I recently had to pause my medication for Crohn’s Disease, and since that brief interruption I’ve been experiencing a slow slide into old symptoms. Compared to patients in a flare, it’s absolutely nothing. For me to live fearlessly and parent on the fly, it’s worrisome. What if I have an episode while I’m out with all three kids? I already have pretty high anxiety, so any wildcards make me a little agoraphobic. It’s just safer to stay home.
It has taken me a long time to find a medication that works for my disease, and switching to a new one is not as simple as getting a new prescription. Right now I give myself a shot every other week, and it’s no big deal. A new drug would mean blood testing, possibly a few scans and a gallon of barium contrast, loading doses (where you take a ton of the meds up front to establish them in your system), and maybe switching to an infusion that would require several hours at the doctor on the regular. It’s possible my drug of choice is becoming less effective, which has happened twice before with similar drugs, but I am hoping to stick with it as long as possible.
I feel like I’m holding a double arm-load of freshly folded laundry. I’m doing okay, balancing and keeping everything neat, but I occasionally drop a baby sock (have an episode). It could be worse, I could drop everything, so I let it go and keep moving. Baby socks are bullshit anyway. Crocs FTW. After continuing this way for a while, I decide I’ve dropped too many socks and need to adjust. There’s a huge risk that when I lean down to grab the socks, I’ll drop everything I’m holding so carefully. Are the things I’m missing worth the risk?
I called my doctor, concerned I was heading slowly toward a flare and asked how to get back on track. The answer was prednisone. The answer is always prednisone. It’s not just a steroid, it’s the steroid. Short term it can work miracles, from stopping asthma attacks or back spasms to keeping transplant patients from rejecting new organs. Long term, it’s an absolute monster. The list of side effects reads like a tragic opus, from rage to obesity to glaucoma. It treats you fast, but it rips you up faster. The low dose I requested hasn’t been effective, so this week we doubled it. That being said, it’s still a very low dose compared to the amount I’d need to recover from an all-out flare or obstruction.
A good friend with Crohn’s recalls waking at five every morning with a ton of energy (if only), but feeling angry all the time while taking prednisone. I am definitely partaking in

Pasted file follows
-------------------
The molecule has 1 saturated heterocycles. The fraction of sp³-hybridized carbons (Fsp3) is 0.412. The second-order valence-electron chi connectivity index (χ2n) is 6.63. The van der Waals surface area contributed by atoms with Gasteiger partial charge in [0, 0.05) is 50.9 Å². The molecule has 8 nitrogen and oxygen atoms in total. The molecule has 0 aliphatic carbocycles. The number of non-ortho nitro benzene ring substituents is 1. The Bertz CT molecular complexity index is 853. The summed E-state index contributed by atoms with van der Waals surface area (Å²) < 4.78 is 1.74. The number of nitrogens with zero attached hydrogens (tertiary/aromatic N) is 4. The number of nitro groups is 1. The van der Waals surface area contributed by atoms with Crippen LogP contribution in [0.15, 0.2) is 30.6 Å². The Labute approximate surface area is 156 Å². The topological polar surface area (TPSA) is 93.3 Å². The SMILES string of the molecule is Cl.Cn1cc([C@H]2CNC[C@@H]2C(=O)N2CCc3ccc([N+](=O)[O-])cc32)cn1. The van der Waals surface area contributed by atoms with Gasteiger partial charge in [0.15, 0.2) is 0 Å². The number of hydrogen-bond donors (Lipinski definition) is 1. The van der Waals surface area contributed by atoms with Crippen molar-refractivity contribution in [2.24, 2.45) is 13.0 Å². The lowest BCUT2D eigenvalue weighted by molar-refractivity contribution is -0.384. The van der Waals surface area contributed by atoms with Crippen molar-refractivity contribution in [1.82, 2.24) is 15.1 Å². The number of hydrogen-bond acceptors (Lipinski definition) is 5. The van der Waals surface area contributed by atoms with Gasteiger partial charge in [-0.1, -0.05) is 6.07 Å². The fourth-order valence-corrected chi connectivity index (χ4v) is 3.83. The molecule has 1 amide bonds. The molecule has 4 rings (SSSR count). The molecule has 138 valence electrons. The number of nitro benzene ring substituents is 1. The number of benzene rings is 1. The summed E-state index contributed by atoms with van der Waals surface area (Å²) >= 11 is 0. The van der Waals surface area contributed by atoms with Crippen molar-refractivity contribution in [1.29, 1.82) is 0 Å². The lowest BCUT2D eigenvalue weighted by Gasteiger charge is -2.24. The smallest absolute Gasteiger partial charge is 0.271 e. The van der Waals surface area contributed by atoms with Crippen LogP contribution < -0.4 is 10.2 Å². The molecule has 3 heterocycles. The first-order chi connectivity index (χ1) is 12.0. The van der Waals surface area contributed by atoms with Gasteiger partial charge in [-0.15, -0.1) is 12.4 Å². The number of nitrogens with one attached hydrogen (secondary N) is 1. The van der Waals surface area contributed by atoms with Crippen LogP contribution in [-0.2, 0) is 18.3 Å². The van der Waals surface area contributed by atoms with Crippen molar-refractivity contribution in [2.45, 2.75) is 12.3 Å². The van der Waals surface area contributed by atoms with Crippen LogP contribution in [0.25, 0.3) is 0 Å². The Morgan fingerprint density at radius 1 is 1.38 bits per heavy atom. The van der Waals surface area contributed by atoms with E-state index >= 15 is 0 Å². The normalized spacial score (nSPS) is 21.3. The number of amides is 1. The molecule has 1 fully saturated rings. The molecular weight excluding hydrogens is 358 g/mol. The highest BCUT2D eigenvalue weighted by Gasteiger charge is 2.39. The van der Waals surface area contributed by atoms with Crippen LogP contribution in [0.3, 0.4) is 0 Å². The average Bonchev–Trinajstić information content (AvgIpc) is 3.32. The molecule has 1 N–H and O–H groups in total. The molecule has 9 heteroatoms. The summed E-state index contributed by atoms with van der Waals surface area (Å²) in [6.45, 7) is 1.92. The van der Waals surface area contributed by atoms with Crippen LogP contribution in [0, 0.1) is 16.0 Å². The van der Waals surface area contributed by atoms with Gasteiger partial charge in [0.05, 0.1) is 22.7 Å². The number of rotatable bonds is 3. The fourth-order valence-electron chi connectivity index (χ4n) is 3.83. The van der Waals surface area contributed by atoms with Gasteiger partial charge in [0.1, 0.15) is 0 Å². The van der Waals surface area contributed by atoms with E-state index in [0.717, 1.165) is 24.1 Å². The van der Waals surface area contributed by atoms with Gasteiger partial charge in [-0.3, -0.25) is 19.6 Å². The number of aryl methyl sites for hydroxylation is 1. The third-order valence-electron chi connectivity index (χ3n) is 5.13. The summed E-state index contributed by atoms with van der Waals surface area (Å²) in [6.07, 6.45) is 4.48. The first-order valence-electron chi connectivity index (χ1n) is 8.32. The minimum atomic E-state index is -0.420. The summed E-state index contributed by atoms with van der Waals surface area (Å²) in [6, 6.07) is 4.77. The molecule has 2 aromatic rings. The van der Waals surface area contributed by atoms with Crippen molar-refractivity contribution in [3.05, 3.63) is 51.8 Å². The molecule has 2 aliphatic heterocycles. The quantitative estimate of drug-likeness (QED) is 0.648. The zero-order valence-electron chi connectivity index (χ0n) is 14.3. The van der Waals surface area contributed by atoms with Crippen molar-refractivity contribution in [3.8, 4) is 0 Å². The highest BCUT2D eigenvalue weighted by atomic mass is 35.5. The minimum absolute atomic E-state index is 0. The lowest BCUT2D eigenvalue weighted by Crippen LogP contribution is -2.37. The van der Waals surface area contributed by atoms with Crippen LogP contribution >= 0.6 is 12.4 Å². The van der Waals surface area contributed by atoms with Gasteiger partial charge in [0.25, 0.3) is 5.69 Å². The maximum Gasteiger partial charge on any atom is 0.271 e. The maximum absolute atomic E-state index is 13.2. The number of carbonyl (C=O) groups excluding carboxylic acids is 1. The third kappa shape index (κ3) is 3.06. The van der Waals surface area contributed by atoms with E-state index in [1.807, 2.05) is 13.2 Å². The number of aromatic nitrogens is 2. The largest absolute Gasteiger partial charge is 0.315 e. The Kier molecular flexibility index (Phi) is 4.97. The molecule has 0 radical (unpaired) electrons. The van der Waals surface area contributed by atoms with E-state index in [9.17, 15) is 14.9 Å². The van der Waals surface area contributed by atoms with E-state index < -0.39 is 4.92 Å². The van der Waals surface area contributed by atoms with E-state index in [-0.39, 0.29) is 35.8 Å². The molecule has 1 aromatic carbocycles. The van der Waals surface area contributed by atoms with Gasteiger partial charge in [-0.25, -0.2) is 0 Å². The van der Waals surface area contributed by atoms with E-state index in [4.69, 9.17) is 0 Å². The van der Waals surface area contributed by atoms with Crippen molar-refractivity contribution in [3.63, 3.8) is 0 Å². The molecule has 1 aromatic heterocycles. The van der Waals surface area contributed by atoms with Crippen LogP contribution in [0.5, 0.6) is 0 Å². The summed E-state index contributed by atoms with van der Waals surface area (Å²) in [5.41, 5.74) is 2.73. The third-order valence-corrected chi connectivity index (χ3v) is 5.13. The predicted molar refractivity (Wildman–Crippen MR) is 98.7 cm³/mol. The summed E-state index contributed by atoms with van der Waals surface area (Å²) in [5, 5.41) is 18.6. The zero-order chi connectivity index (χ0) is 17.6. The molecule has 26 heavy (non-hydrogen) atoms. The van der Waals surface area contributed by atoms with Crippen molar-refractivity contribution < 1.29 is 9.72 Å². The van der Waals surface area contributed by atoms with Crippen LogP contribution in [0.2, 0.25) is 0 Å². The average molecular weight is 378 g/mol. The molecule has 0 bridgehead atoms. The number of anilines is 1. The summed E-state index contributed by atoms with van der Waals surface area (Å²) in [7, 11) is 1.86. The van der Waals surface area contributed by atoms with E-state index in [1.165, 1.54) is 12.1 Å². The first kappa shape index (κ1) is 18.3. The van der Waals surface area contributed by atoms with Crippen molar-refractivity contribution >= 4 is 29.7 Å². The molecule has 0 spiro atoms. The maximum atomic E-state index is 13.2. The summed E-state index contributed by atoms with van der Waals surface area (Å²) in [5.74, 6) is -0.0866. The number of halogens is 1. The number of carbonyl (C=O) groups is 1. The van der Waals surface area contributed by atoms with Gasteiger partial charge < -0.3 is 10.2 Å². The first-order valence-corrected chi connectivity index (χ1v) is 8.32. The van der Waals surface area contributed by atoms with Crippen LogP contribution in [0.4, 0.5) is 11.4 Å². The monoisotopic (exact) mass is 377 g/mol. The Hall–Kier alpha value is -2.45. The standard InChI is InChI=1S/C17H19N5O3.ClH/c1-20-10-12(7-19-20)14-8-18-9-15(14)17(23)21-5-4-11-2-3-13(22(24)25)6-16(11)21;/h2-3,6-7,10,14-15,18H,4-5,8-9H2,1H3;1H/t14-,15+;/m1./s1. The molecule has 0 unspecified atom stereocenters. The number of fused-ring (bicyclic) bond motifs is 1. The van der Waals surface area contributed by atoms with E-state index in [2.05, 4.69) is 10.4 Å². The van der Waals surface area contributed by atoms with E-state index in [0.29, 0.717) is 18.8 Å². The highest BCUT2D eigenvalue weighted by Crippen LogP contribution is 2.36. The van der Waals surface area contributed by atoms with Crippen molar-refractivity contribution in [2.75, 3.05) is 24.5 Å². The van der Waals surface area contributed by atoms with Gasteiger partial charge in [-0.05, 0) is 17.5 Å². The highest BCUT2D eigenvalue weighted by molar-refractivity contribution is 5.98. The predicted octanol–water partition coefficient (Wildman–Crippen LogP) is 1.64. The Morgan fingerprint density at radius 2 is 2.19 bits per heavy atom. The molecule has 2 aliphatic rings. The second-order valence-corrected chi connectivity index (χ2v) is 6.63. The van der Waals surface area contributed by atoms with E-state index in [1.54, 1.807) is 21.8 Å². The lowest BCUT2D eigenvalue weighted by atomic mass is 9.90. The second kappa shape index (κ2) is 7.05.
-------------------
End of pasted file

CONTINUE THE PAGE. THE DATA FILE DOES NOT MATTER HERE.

the mood swings, but I feel like my legs are walking through pudding. All my nervous energy is heading straight to my brain making me miserable rather than energetic. I’m mad at my kids, mad at myself, trying not to be mad at my husband while taking so many deep breaths to calm down I nearly pass out. I am retaining so much water I barely have eyelids, and my lower face is filling out by the minute. A tell-tale sign of a steroid patient is “moon face,” where the space between your chin and your Robert Mueller jawline fills in with fat deposits and swelling.
Sarah Hyland (Haley Dunphy from Modern Family) has been open about her health struggles and how much she dislikes being put on steroids that plump her face seemingly overnight. She has recently talked about using a face roller to drain the lymphatic system in her cheeks and jaw, and so obviously I immediately ordered one on Amazon. Maybe it doesn’t work, but it actually feels really good, especially with my face slathered in Grl Tlk Beauty‘s hydrating primer mixed with a little face oil so the roller glides easily. I’m still puffy, but the massage is soothing, so I’m calling it a win.
When I took this drug before, the most noticeable problem was my ravenous appetite that would wake me in the middle of the night with hunger so strong it was painful. I ate at least four full meals a day, and my face was not the only thing that plumped. This go
around with the steroids my biggest problem is the sweating. My God, the sweating. Now, it’s hot in El Paso, so you might think I’m confusing medically induced sweating with just being in the southwest in summer. Last week I was in Massachusetts, it was 60°F and raining, and there was sweat dripping off my nose. It’s like menopause, but the hot flashes can last hours. Anything that might normally make me warm, like exercise or a glass of wine? I am a human swamp monster. My trainer thinks I’m working my ass off all of a sudden, but in reality my body is a sauna suit I can’t remove.
I’ve never been a super sweaty person, but when I do it’s my face that gets gross first. Now, I have rivers running from my neck to my belly button, from my hair to my leggings. It’s really inconvenient.
The symptoms are piling up as I adjust to the new higher dose, but I’m hopeful it won’t be much longer. Unfortunately, you can’t just quit steroids, or your adrenal glands fail (or something?) so I will have to taper down slowly. So even when I’m feeling better, I will need to keep popping pills until my kidneys wake up (or whatever). So here’s to scientific discoveries that help us when we’re horribly ill, and here’s to the next discoveries that help us recover from the medications.